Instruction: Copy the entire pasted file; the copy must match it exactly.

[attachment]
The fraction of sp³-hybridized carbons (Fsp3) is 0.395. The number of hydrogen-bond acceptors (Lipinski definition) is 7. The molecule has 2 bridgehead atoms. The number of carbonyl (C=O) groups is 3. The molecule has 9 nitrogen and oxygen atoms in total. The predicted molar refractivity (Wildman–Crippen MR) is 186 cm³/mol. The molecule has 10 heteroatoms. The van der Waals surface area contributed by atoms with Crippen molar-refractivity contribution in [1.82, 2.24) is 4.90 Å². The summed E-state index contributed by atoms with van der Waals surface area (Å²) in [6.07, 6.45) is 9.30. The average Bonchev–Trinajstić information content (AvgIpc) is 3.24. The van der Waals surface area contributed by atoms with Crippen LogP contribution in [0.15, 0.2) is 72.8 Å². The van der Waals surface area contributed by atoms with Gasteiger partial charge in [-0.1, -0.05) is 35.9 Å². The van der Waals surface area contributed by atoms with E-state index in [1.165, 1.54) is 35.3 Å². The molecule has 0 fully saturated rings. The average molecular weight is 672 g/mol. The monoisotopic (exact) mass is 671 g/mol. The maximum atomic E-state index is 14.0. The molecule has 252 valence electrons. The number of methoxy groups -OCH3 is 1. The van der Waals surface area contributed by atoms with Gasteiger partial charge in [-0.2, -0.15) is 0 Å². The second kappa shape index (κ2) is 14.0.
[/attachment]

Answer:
The fraction of sp³-hybridized carbons (Fsp3) is 0.395. The number of hydrogen-bond acceptors (Lipinski definition) is 7. The molecule has 2 bridgehead atoms. The number of carbonyl (C=O) groups is 3. The molecule has 9 nitrogen and oxygen atoms in total. The predicted molar refractivity (Wildman–Crippen MR) is 186 cm³/mol. The molecule has 10 heteroatoms. The van der Waals surface area contributed by atoms with Crippen molar-refractivity contribution in [1.82, 2.24) is 4.90 Å². The summed E-state index contributed by atoms with van der Waals surface area (Å²) in [6.07, 6.45) is 9.30. The average Bonchev–Trinajstić information content (AvgIpc) is 3.24. The van der Waals surface area contributed by atoms with Crippen LogP contribution in [0.15, 0.2) is 72.8 Å². The van der Waals surface area contributed by atoms with Gasteiger partial charge in [-0.1, -0.05) is 35.9 Å². The van der Waals surface area contributed by atoms with E-state index in [1.165, 1.54) is 35.3 Å². The molecule has 0 fully saturated rings. The average molecular weight is 672 g/mol. The monoisotopic (exact) mass is 671 g/mol. The maximum atomic E-state index is 14.0. The molecule has 252 valence electrons. The number of methoxy groups -OCH3 is 1. The van der Waals surface area contributed by atoms with Gasteiger partial charge in [-0.2, -0.15) is 0 Å². The second kappa shape index (κ2) is 14.0.